This week we upgraded to the flat panel, digital age and got a new TV with some Christmas money (yes, our family celebrates multiple Christmases between Thanksgiving and New Year; one down, at least two to go). We finally replaced the old school 21″ TV we got as a wedding present and got a fancy LED HD 720 something or other.

As fancy as the new TV was, it didn’t get actual TV.

This wasn’t really a problem. When we rearranged, the TV was on the opposite wall as the cable outlet and we never  cared. That’s how little we watch regular TV.

But with a fancy new TV it seemed like we should be able to watch regular TV (without draping a cable across the room). Apparently you need an antenna to get regular TV, even with a fancy new TV. As I started researching antennas online I stumbled across some instructions for a DIY antenna. The site claims it works as good as the fancy ones you can buy in the store, so I figured why not.

A cardboard and tinfoil antenna? That sounds cool.

And it totally works. I bought the required $1.78 part this morning and slapped it together this afternoon. And we’ve got regular TV! Not just regular TV, but HDTV with all kinds of weird extra channels. Cool. It comes in great. I’d wager just as good as anything we bought at the store.

Gotta love the juxtaposition of the high tech TV and a piece of cardboard junk. Sometimes spending more money isn’t always better. Now I just need to find a place to hide the cardboard antenna so it doesn’t look as ridiculous as a cable strung across the room.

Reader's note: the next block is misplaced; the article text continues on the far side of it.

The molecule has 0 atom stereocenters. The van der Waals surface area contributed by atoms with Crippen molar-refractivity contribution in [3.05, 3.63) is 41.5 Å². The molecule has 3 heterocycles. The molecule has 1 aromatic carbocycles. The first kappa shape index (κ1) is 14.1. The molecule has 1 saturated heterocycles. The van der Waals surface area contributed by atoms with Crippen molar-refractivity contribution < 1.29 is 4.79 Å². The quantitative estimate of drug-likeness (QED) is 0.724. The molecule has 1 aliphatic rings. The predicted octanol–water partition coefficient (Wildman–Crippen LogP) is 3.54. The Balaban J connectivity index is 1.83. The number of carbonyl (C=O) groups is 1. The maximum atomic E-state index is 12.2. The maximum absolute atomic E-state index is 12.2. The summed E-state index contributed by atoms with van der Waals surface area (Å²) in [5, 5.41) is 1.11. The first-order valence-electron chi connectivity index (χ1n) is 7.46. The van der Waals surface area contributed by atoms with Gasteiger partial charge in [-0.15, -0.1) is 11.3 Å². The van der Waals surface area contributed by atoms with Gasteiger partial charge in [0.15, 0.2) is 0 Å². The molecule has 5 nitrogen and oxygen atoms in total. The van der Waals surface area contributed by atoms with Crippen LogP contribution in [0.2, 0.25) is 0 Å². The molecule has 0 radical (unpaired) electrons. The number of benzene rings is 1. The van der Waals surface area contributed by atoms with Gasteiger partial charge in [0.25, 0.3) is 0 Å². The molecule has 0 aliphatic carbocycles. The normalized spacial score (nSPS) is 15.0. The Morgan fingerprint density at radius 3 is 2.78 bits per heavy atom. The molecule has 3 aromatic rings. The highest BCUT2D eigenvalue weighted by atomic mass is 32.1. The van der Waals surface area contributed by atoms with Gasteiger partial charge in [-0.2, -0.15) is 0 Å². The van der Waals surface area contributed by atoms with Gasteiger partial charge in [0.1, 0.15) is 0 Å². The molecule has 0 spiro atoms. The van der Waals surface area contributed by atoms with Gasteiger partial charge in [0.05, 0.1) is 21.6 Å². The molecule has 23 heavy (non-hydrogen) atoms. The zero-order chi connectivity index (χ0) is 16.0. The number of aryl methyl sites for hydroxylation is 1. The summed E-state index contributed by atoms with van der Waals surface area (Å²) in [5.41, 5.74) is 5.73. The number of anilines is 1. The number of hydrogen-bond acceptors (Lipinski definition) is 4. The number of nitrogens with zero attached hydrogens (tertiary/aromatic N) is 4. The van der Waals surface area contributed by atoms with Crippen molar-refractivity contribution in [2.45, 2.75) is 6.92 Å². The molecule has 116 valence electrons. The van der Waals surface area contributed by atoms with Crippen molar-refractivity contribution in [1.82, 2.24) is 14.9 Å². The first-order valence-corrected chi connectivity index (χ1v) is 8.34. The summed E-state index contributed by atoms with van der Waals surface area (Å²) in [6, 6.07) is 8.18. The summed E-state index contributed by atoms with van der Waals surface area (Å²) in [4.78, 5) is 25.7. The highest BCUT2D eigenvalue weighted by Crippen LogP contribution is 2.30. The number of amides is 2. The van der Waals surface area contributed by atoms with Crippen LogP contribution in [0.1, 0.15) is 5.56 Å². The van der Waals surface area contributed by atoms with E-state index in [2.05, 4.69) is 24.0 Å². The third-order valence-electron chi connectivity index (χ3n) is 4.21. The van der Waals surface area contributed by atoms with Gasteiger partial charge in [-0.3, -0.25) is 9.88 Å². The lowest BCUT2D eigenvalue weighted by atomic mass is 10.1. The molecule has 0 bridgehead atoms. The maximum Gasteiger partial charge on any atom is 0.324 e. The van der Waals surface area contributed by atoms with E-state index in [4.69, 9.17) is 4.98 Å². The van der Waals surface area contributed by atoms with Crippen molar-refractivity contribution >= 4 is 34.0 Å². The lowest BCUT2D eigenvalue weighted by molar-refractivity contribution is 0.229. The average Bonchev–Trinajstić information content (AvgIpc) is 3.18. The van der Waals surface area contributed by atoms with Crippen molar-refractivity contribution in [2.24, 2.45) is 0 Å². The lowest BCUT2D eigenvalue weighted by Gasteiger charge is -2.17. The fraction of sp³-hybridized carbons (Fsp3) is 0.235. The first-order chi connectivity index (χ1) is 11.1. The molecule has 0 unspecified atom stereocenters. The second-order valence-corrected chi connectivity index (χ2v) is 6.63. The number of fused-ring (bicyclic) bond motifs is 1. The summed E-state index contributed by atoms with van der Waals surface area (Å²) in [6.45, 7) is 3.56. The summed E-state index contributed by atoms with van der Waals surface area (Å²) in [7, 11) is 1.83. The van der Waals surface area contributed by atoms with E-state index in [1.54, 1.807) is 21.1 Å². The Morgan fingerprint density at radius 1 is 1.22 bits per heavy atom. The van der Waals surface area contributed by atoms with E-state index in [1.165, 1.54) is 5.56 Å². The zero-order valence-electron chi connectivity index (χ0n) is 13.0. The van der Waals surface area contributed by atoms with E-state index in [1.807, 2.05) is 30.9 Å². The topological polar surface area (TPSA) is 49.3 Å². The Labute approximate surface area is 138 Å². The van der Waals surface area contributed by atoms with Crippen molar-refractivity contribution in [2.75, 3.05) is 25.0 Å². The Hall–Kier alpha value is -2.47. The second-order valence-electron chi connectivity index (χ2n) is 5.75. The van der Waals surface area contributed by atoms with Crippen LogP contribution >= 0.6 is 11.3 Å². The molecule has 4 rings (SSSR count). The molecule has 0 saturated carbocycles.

My last cardboard project worked pretty good, too (until somebody threw up on it). For my next cardboard project, I’m thinking of tackling this.

Turned on the Heat 2012

We finally turned on the heat this morning. We’ve had a pretty erratic fall, going from high 70s and shorts weather to 50s fall weather and then back up to 80s and then down to the 40s. Seems like every weekend has been a different season (so far the pattern has been summer, fall, summer, winter). We went through one morning of it being only 59 degrees in the house, but when it happened again this morning it was time to cave. Plus Lexi, the impervious to the cold child, was complaining. And that’s when the whole ‘how long can we wait before turning on the heat’ game turns into guilt.